Legislation is speeding through the Florida Capitol in hopes of keeping Terri Schiavo alive. Friday is the court ordered deadline for removing her feeding tube. Lawmakers are having a tough time deciding how to vote on this very personal issue.
Members of a Christian group from Washington, DC prayed passionately outside the Capitol to show support for legislation that could keep Terri Schiavo alive. Some have their mouths taped shut, symbolizing people like Schiavo who can’t speak for themselves.
Monique Mervin arranges dying roses, all part of the message to lawmakers.
Monique says, “I’m hoping that they will see, especially with young people, that there’s young people who are taking a stand for life.”
Two bills moving quickly through both the House and Senate would strictly limit removal of feeding tubes from incapacitated people.
The Schiavo issue may be one of the few at the Capitol that is not a Democrats versus Republicans battle. The consensus is this one’s too personal, even for lawmakers.
House Democratic leader Chris Smith says he’s not telling anyone how to vote on the feeding tube issue. He’s not even sure how he’ll vote himself.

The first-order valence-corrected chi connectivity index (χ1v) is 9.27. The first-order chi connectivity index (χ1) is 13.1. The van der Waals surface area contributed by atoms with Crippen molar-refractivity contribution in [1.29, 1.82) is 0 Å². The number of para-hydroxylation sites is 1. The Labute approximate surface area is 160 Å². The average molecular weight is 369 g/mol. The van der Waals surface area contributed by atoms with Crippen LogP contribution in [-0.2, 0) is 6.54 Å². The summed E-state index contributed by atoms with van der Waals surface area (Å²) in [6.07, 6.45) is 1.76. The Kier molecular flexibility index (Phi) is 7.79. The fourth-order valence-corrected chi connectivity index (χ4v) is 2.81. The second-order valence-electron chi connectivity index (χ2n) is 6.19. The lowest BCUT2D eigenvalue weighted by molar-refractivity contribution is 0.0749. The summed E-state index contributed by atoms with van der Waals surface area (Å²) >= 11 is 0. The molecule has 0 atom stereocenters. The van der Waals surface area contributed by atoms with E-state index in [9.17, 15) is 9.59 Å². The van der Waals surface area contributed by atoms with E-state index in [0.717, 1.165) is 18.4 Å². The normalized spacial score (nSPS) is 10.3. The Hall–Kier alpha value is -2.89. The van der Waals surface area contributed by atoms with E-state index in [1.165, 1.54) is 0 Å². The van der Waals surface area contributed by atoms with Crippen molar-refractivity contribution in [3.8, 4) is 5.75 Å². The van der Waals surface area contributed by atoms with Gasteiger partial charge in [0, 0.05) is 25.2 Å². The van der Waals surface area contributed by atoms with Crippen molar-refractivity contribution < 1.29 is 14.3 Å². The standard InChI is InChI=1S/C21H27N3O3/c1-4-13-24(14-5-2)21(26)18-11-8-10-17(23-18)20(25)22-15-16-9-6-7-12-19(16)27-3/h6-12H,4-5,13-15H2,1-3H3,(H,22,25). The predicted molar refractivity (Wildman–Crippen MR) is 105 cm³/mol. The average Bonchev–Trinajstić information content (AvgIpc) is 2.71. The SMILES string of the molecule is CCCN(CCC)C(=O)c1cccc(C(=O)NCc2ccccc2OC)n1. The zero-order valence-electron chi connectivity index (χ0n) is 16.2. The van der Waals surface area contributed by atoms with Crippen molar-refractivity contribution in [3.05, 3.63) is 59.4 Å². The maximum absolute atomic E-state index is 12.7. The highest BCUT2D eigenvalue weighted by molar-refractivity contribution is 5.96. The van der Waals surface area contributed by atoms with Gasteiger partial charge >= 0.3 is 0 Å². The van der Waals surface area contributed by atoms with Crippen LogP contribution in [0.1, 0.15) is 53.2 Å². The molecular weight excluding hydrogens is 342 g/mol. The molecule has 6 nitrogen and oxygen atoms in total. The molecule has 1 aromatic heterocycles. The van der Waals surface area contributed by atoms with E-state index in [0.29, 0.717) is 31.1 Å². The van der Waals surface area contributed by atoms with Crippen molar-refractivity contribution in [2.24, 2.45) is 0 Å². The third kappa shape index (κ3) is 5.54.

Rep. Chris Smith, (D) Ft. Lauderdale, says, “It’s such an American tragedy that we’re faced with this situation, and so it’s hard to really get upset at anyone on the other side.”
Still, with momentum building, House sponsor Dennis Baxley expects passage this week in time to save Schiavo.
Rep. Dennis Baxley says, “It’s certainly my intention that when we change the law it would be effective for any living person.”
But what is also certain is with the bill’s passage, the emotional debate will land right back in court.
A House committee was expected to pass the feeding tube bill Monday afternoon. The bill has its final committee hearing Tuesday morning, and a similar Senate bill has a hearing at noon.
The bills could come up for a full House and Senate vote as soon as Thursday, and a final version headed to the governor's desk by Friday.